Robert E. Mackay, another practitioner (long in the United Kingdom, now in Australia) assesses the role of “rights” in restorative justice cases, especially those involving clergy-initiated sexual abuse. With reference to Habermas’ distinction between “lifeworld” and “system,” Mackay concludes, “We need to be able to integrate the practice of rights within law and formal dispute settlement (system) and achieve moral and spiritual security and healing within our community (lifeworld) if we are to provide the structures (institutions) and spirit in which our human life can be realized.” Moreover, we need “to develop special insights and skills to enable us to undertake this practice ‘in good faith.’”

Mara Schiff (Florida Atlantic University) next examines “the complex power structures within which (restorative justice reforms) are situated.” Restorati ve justice, she suggests, is more likely to advance social justice more on a step-by-step basis than on a grand scale. She proposes a “learning organization” perspective (Senge, 1990) as a model for building upon the “passion and c ommitment’ of restorative justice’s advocates. Susan Sharpe (University of Notre Dame) argues on behalf of relationality over due process (Nedelsky, 2011). Maria Hadjipavlou (University of Cyprus) connects conflict resolution and restorative justice processes in addressing not only individual conflicts but also community and state conflicts.

Reconstructing Restorative Justice Philosophy concludes with five articles that bring restorative justice “back to basics.” Judah Oudshoorn (Conestoga College Institute of Technology and Advanced Learning) notes that the “values and norms” of restorative justice come from Aboriginal traditions. Evelyn Zellerer (Kwantlen Polytechnic University) affirms the importance of peacemaking circles. Marelize Shoeman (University of South Africa) reviews the African concept of ubuntu. And, finally, Gavrielides and Artinopoulou conclude that restorative justice is defined in terms of institutions as well as a “fairness set within the context of lives and freedoms of the people involved.” They state that “power and the imbalances that are experienced in the pursuit and application of justice” are raised frequently in discussions of restorative justice, including those in this volume. They note that this does not simply “involve power imbalances between the state and the individual but also between the various parties in restorative justice, the parties and the facilitators, the parties and society, society and the state, communities and mainstream justice agencies.” Furthermore, they posit: “Our interconnectedness, our shared values (such as human rights), our shared ways of being, our collective hopes and our resistance to institutionalized hope and power are all common threads running through [restorative justice]. As a community-born and community-led ethos, restorative justice relies on these connections. It is therefore no surprise why relations and values [end] up being the dominant features of our philosophical thinking.”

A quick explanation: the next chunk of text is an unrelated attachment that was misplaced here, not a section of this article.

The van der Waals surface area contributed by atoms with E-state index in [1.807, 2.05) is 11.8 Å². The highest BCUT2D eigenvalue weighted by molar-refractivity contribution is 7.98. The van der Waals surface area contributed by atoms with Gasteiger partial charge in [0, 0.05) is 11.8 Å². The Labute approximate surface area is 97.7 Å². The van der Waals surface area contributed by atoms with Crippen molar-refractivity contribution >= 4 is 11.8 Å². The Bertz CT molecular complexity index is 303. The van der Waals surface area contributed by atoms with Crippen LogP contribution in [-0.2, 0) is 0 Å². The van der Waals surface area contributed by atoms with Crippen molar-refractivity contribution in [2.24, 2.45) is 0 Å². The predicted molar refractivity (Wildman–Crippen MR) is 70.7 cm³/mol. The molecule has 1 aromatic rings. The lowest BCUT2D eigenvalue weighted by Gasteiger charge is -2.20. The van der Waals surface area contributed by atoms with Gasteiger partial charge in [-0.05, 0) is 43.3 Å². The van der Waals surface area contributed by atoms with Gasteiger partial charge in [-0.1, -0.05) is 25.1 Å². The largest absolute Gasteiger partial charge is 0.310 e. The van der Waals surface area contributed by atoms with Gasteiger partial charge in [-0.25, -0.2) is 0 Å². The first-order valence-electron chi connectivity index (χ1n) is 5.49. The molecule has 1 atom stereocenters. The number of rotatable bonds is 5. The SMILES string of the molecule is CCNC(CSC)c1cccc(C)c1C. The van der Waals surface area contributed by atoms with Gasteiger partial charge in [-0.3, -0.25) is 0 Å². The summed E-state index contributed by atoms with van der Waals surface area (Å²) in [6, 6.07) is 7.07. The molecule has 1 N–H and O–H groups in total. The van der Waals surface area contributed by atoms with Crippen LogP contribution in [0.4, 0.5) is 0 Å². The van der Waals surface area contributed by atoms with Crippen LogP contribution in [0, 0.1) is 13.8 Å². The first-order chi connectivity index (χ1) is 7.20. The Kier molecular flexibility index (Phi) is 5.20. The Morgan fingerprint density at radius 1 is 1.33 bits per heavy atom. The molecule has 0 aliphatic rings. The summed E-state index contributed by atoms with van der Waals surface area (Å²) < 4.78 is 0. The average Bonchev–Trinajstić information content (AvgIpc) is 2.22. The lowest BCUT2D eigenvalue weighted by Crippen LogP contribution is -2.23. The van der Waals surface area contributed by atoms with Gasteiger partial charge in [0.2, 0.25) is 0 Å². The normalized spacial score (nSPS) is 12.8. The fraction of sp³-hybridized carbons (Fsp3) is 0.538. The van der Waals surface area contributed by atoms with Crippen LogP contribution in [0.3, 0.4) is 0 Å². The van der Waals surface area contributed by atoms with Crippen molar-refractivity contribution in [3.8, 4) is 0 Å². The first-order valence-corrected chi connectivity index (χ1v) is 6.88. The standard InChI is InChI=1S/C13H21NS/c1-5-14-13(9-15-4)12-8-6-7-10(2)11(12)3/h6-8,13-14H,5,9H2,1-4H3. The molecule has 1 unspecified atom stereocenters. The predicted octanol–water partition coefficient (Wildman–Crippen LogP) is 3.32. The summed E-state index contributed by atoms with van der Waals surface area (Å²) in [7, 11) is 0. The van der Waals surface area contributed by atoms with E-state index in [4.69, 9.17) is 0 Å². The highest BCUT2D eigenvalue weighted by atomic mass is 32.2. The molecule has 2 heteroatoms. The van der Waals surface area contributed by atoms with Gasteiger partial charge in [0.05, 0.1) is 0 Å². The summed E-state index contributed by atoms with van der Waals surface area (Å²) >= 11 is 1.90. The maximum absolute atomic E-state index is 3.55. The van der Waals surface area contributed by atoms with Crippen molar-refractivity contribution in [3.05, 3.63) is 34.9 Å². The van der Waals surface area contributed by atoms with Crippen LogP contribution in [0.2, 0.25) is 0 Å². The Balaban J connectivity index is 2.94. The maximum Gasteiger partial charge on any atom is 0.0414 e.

Reconstructing Restorative Justice Philosophy contains a three-page forewo rd by John Braithwaite and a three-page preface by Howard Zehr. Zehr’s comments are particularly noteworthy. He states that five points should be considered in any reconsideration of restorative justice as it has evolved and developed over the past four decades: restorative justice’s base in practice leaves its theoretical foundation under-developed or lacking coherence; restorative justice’s eclectic, diverse development often mitigates against coherence; cultural, gender, and other biases affect the development of restorative justice theories and practices; restorative justice has a weak foundation of addressing race and class issues; and restorative justice theory is more often “tweaked” but not “fundamentally reoriented.”

Gavrielides and Artinopoulou have handled some of these matters. Half of the volume’s authors, for example, are women. But other matters require further effort. While this is clearly a valiant effort , in the end it may be more of a “tweak” than a “reorientation.” Despite the importance of theory, ongoing evaluation should prove more telling of the impact of restorative justice not only on individuals but also on communities, neighborhoods, and governmental jurisdictions.


Knopp, Fay Honey et al. (1976) Instead of Prisons: A Handbook for Abolitionists. Syracuse, NY: Prison Research Education Action Project.
Miles, Helen and Raynor, Peter (2014). Reintegrative Justice in Practice: The Informal Management of Crime in an Island Community. Burlington, VT: Ashgate Publishing Company.
Nedelsky, Jennifer (2011). Law’s Relations: A Relational Theory of Self, Autonomy, and Law. New York: Oxford University Press.
Senge, Peter (1990). The Fifth Discipline: The Art and Practice of Learning Organization. London: Century Business.
Umbreit, Mark (1985). Crime & Reconciliation: Creative Options for Victims and Offenders. Nashville, TN: Abingdon Press.
Zehr, Howard (1985). Retributive Justice, Restorative Justice. Elkhart, IN: MCC U.S. Office of Criminal Justice.
Zehr, Howard (1990). Changing Lenses: A New Focus for Crime and Justice. Scottdale, PA: Herald Press.

Russ Immarigeon is a local “town and village” court justice in upstate New York.